When I went to conferences in the past, I often felt like I needed to explain fair housing to my fellow planners. But things have changed – at this year’s American Planning Association National Planning Conference, held May 6 through 9 in New York City, fair housing and equity issues were front and center.
The conference’s tracks on “emerging topics” included “Diversity and Social Equity” and “Housing and Inequality,” each with multiple sessions (and some overlap) over the course of the four days. Several sessions included case studies on planning for racial equity and fair housing by planners and academics from all over the country.
On the first day, Dr. Eli Knaap and Dr. Willow Lung-Amam from the University of Maryland presented on a measurement model that identified areas of opportunity in the Baltimore region. Just like what we’ve found in Texas, their maps show that low income people of color live in the areas with the least opportunity. Dr. Knaap pointed to the research that demonstrates how children have better outcomes when they live an opportunity-rich neighborhood from a young age.
The next day, planners from the majority-Hispanic community of Salinas, California presented best practices for equitable public engagement strategies. Their recommendations included conducting meetings in Spanish and allowing the community to be part of the process for selecting consultants. Nora Liu from the Center for Social Inclusion spoke about the history of residential segregation and introduced the Government Alliance on Race & Equity, working to change policies that reinforce institutional racism.
Creigh Rahenkamp and Philip Caton, FAICP presented on the 2015 decision from the New Jersey Supreme Court on the implementation of the Mount Laurel doctrine, requiring each jurisdiction in New Jersey to develop their “fair share” of affordable housing. Cities have challenged the methods for calculating the required amount of affordable housing, and agreements are often reached via the calculations of the non-profit Fair Share Housing Center, one of our partners in the Open Society Foundations peer network.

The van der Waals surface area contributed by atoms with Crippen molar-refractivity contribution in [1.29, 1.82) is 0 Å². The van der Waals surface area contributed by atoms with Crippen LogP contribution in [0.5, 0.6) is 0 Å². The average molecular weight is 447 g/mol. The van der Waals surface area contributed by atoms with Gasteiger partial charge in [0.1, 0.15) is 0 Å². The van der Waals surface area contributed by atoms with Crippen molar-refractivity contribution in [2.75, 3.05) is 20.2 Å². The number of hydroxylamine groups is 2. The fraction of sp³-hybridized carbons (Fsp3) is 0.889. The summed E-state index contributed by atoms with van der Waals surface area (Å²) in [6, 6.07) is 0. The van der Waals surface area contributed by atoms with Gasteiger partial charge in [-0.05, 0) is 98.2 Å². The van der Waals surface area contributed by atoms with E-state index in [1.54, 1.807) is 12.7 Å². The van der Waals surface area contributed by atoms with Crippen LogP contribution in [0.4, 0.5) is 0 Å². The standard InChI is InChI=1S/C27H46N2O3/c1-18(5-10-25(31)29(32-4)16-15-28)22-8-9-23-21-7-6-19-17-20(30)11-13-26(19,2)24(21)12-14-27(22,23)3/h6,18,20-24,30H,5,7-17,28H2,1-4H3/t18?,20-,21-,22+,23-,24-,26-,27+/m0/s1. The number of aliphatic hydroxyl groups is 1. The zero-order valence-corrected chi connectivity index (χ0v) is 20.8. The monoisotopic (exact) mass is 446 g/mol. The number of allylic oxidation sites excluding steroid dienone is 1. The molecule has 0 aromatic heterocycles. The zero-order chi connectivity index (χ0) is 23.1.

A planner from Boston, Judi Barrett, presented a series of maps that illustrated the metropolitan area’s “wall of whiteness,” a large swath with little to no affordable housing. She made the important point that not all affordable housing is fair, and described the concerns expressed by some residents of the “wall” when affordable housing was proposed in their area. They sounded remarkably similar to the concerns we hear in Texas: Traffic, school overcrowding and decrease in property values.
Two planners from Washington, D.C. discussed the limited subsidized housing choices available to low income families in the western part of the city. Because D.C is a district and not a state, the Low Income Housing Tax Credit program is administered by the City housing and community development department. Planners in that department changed last year’s Qualified Allocation Plan for tax credit applications to incentivize development in low-poverty neighborhoods with good schools and economic opportunity, using the new federal affirmatively furthering fair housing rule as backup. The first round of applications are more geographically dispersed than before, but there are still no applications for tax credit developments in the areas of West D.C. with the lowest poverty levels. The City staff encouraged other planners to study the policies that influence housing placement and limit individual choice.
If it is to lead anywhere, the national conversation on racial equity must include housing and neighborhood segregation. It was refreshing to see so many planners recognize the role planning has played in creating unequal neighborhoods, and the role us planners must take in promoting solutions and building inclusive communities.